Holiday Atop A Smith-Corona

Memorial Day. Holidays have taken a difficult spin for me. In the past two years, years I was homeless, in an institution, or treatment center, or hospital (well, you get the picture,) the holidays just pass on by like any other day.

No gifts. No feasts. No laughter from the young, or smirks from the old. All I can remember from last Christmas was sad faces, drugged up faces… faces of those wishing they were somewhere else – anywhere else – and with someone else.

I was just grateful I was not in the snow, freezing.

Today, though, even though I am not with my family or little kids to remind of the REAL importance of life, I was safe.

Here, at the house, there was a BBQ. There were steaks on the grill smoking and sizzling away. Baked potatoes wrapped in foil, waiting for butter. There were guys from the house outside playing corn hole (a game that seems to be played in every rehab and treatment center and detox unit I have ever been in.)

Some good things are out there; happening outside of my room. The weather is nice and bright and cool.

There is no blood.

There is no dirt and grime smeared on my face.

No stitches or casts, or the rash-burns of discomfort.

It’s just a nice day.

Is there some discontent in my head?


But even though I have some wandering, not-so-pleasant thoughts, I am safe!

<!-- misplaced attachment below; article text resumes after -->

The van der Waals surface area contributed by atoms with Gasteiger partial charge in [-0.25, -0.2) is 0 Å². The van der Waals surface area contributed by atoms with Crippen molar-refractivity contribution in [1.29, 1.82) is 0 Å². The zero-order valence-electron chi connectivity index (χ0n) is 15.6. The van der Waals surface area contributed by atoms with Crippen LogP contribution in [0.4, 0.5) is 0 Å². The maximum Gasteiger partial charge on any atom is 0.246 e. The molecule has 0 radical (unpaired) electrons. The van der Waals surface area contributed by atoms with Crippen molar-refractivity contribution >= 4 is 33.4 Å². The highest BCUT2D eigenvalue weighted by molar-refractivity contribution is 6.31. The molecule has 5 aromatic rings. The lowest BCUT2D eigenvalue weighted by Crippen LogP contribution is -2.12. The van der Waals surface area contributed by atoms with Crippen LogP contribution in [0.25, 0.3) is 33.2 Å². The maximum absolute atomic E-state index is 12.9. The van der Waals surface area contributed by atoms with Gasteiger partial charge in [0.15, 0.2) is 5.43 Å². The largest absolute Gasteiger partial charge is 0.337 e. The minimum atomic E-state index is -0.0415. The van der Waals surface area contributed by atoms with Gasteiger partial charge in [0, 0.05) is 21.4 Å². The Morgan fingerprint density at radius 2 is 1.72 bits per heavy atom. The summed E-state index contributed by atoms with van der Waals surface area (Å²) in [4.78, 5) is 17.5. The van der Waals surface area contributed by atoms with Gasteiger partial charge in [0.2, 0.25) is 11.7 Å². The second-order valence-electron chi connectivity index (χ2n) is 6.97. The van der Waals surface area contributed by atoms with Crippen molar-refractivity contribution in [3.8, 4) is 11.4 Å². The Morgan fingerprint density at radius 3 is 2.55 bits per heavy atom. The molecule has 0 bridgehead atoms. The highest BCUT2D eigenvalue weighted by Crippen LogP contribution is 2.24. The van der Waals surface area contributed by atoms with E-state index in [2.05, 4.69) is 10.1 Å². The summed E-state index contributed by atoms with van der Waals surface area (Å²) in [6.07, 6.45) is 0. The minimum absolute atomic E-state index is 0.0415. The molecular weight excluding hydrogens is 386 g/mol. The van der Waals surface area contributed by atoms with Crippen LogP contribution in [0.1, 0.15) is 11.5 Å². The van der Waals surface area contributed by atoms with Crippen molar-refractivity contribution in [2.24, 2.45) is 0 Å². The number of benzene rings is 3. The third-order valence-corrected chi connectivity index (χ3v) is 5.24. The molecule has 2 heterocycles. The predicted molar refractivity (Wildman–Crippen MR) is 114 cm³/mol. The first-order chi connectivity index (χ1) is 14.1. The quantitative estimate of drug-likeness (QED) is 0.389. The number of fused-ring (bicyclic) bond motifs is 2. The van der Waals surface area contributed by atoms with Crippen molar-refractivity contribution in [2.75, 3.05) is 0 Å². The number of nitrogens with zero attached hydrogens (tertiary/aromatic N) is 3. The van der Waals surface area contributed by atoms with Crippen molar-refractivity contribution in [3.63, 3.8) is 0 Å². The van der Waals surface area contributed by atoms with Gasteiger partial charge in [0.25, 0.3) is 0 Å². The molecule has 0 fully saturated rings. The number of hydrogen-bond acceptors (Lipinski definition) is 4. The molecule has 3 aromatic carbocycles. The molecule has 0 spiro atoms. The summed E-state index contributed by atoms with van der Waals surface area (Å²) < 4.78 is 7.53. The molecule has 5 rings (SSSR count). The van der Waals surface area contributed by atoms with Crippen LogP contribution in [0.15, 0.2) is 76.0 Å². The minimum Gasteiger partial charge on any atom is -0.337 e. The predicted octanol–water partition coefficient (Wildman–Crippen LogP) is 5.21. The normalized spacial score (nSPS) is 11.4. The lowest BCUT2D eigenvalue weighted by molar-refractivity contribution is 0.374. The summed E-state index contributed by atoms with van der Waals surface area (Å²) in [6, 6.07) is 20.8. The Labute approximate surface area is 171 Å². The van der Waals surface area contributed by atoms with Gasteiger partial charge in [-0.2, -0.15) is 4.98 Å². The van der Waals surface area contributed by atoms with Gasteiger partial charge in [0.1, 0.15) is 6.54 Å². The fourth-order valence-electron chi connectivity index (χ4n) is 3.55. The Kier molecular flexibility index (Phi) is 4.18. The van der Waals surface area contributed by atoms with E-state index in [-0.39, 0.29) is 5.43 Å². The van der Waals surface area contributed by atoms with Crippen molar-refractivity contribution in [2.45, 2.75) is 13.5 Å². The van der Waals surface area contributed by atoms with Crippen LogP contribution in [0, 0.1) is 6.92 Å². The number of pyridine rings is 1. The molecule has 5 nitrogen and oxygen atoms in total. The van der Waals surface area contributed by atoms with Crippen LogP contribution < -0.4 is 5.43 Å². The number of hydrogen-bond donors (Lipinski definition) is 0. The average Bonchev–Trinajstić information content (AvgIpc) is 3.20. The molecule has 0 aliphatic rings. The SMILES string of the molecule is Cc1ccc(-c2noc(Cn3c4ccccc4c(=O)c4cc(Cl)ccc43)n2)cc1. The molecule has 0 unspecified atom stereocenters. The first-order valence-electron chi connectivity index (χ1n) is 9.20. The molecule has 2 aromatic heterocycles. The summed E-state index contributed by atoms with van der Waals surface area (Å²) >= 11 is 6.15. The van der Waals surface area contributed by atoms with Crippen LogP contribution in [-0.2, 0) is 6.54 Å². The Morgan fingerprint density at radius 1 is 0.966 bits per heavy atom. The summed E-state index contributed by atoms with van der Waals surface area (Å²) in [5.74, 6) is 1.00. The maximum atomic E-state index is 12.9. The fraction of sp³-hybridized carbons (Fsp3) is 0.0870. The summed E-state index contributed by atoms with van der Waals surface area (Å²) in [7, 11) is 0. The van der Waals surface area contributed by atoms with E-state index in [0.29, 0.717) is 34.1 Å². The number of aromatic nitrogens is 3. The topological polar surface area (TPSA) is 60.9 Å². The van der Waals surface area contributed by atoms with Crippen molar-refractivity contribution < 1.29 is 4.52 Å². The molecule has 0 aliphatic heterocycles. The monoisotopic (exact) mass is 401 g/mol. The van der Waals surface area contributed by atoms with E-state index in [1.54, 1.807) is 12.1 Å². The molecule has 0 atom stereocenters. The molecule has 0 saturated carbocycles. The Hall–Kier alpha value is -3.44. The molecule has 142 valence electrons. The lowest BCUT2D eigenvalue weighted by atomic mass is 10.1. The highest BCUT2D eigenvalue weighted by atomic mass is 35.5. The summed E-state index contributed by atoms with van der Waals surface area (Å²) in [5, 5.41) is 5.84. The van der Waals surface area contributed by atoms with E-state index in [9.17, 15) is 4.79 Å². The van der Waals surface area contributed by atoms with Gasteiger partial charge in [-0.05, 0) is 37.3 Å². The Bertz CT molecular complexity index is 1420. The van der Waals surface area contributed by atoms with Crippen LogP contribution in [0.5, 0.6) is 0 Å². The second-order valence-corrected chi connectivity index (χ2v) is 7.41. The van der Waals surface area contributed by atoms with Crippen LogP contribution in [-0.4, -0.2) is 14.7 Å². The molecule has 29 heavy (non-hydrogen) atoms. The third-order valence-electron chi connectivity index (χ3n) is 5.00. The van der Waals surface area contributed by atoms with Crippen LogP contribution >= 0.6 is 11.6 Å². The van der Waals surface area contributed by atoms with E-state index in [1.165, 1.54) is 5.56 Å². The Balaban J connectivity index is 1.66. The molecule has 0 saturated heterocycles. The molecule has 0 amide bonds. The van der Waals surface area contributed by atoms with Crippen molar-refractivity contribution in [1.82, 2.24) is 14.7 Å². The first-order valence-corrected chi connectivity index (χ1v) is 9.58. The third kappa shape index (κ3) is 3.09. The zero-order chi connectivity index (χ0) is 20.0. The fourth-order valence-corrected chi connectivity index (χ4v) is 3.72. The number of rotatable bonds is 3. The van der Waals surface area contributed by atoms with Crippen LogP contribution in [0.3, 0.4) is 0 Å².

What will it be like in a year? If I were honest, and I must be honest while I am at the keyboard, I fear the future holidays. I fear it because I know it will take a couple of holiday visits to acclimate myself with The Family again. It will take time for people to welcome me back. I would like for things to be balanced, but I am not blind to the complexities of other peoples’ emotions, thoughts, conceptions and beliefs. It is hard to Keep It Simple when a person is complex. People, in general, are simple. People (in large numbers,) are not that difficult to fathom. One on one, on the other hand, is something completely different.

But it is going to happen: Holidays with my family.

The bonfires.

Watching people unwrap Christmas gifts.

Roasted turkey.

Colorful eggs to be hunted for.


Hell, for the sake of my psychological well-being, it has to happen. And that may seem selfish, but so what!

It’s better than what was going on. I did the Long Kiss Goodnight to family… or, so I thought.

That’s right.

There was a time, while I was down and out in Youngstown, I thought I would never see family again. I said Goodbye to them, in my head. That was terrible. And I lived in a terrible way. It gave me even more of an excuse to mourn – to drown and to suffer and to drink and use. Any excuse would work.

Now, even with some feelings of resignation, it has to happen. To see them. And to know they were always there… to see them will be an important part of growth, I think; an important part of living with sobriety.

My sponsor told me the holidays will have their meaning returned to me the longer I stay sober. They will not have that grey-looking color of feel and taste and meaning. It has been told to me many things will get better the longer I stay sober

Holidays are just scary! I don’t think I have spent a sober one with my family in over ten years.

I am not worried about the holidays triggering me!

That is something I am certain of.

I fear something greater than that.


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